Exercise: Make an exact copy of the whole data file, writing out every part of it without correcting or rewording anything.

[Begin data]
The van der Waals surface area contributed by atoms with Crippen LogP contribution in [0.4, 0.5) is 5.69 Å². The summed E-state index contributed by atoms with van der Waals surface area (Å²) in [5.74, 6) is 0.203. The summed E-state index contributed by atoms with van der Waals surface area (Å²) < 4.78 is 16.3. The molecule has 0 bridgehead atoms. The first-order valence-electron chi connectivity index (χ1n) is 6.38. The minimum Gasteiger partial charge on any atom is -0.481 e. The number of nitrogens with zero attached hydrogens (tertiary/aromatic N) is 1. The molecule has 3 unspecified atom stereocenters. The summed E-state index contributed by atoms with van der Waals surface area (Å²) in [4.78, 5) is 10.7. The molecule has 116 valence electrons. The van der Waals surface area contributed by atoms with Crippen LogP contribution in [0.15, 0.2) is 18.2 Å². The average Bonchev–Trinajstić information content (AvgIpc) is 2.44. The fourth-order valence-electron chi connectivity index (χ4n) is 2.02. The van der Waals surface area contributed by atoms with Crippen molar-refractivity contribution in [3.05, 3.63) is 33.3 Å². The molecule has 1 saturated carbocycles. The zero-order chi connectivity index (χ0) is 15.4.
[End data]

The van der Waals surface area contributed by atoms with Crippen LogP contribution in [0.4, 0.5) is 5.69 Å². The summed E-state index contributed by atoms with van der Waals surface area (Å²) in [5.74, 6) is 0.203. The summed E-state index contributed by atoms with van der Waals surface area (Å²) < 4.78 is 16.3. The molecule has 0 bridgehead atoms. The first-order valence-electron chi connectivity index (χ1n) is 6.38. The minimum Gasteiger partial charge on any atom is -0.481 e. The number of nitrogens with zero attached hydrogens (tertiary/aromatic N) is 1. The molecule has 3 unspecified atom stereocenters. The summed E-state index contributed by atoms with van der Waals surface area (Å²) in [4.78, 5) is 10.7. The molecule has 116 valence electrons. The van der Waals surface area contributed by atoms with Crippen LogP contribution in [0.15, 0.2) is 18.2 Å². The average Bonchev–Trinajstić information content (AvgIpc) is 2.44. The fourth-order valence-electron chi connectivity index (χ4n) is 2.02. The van der Waals surface area contributed by atoms with Crippen molar-refractivity contribution in [3.05, 3.63) is 33.3 Å². The molecule has 1 saturated carbocycles. The zero-order chi connectivity index (χ0) is 15.4.